In the newest version of the theory of flourishing, Seligman (2011) adds accomplishment and positive relationships with other people to the three aspects of Authentic Happiness. People can only strive to achieve one of the five elements of flourishing. However, according to Seligman (2011), achieving a full life requires cultivation of all of the aforementioned skills as well as striving to achieve all five elements of flourishing. For this reason positive relationships between all the elements are to be expected.
In this article we will focus, among other things, on the relationship between two elements of Authentic Happiness: the SWB as an indicator of a pleasant life and the Citizenship dimensions, understood here as indicators of the meaningful life, engagement in personal and social life as well as the accomplishment of purposes greater than oneself needed to make the world better.

Subjective well-being and Citizenship dimensions

Traditionally, Citizenship activity pertained to the relationships between the adults and the state. It was the subject of analyses in two scientific domains: political science and sociology. Post-modernism provides a new understanding of citizenship – it includes the idea of functioning in relation to everyday life, because contemporary global and local social problems (such as violence, terrorism and migration) can rarely be solved only by political regulations; more often their resolution requires everyday human activity (Kerr, 1999). This new concept of citizenship became a subject of other scientific areas (e.g. psychology – Lewicka, 2005) and allowed young people to be incorporated in the research (Koseła, 2005; Torney-Purta, Barber, & Richardson, 2004), as they encounter such problems, too. Moreover, research on adolescents’ citizenship activity seems to be particularly important since the young generation will have a great impact on social processes and the development of democracy in the future (Zalewska & Krzywosz-Rynkiewicz, 2010). Zalewska and Krzywosz-Rynkiewicz (2011) proposed a broad model of Citizenship based on an earlier idea of Kennedy (Kennedy, 2007; Nelson & Kerr, 2006). It was extended to all types of behaviour indicated by different taxonomies of Citizenship. This model includes the following six basic dimensions of citizenship:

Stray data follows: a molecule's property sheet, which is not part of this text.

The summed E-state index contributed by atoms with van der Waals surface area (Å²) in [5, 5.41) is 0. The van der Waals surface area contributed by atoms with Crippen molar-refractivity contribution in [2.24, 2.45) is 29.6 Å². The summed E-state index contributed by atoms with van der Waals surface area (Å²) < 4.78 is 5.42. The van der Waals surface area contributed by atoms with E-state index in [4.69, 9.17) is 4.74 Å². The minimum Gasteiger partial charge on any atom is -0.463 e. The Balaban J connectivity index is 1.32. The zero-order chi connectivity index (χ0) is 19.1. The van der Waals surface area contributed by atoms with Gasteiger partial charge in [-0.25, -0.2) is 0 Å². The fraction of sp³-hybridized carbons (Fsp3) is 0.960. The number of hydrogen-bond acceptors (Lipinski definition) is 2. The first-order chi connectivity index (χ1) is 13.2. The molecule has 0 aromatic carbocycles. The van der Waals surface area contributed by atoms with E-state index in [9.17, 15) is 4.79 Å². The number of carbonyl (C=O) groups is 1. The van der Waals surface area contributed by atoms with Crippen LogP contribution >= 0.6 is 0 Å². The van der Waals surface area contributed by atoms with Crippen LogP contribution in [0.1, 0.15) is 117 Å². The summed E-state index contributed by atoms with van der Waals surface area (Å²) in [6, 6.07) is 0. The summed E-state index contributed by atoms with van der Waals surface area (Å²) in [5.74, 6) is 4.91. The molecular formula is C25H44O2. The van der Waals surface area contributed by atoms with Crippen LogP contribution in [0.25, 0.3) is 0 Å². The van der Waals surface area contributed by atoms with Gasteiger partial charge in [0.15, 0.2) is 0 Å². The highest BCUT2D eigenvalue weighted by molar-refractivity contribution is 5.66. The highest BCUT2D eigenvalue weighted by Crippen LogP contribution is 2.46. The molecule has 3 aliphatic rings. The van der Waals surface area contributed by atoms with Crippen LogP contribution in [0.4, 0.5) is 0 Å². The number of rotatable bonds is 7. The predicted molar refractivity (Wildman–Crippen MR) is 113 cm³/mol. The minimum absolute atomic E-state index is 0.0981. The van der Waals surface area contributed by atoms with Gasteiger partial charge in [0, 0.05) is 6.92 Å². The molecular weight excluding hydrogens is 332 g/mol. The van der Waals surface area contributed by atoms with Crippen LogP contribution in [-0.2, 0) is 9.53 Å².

• Passive citizenship including national identity (appreciating history, symbols and myths) and patriotism (supporting your country, military service, loyalty);
• Semi-active citizenship including loyalty (obeying the law and subordination to regulations, respect for the state) and citizen virtues mostly related to taking interest in public affairs and declared participation in elections (voting);
• Active citizenship related to four factors: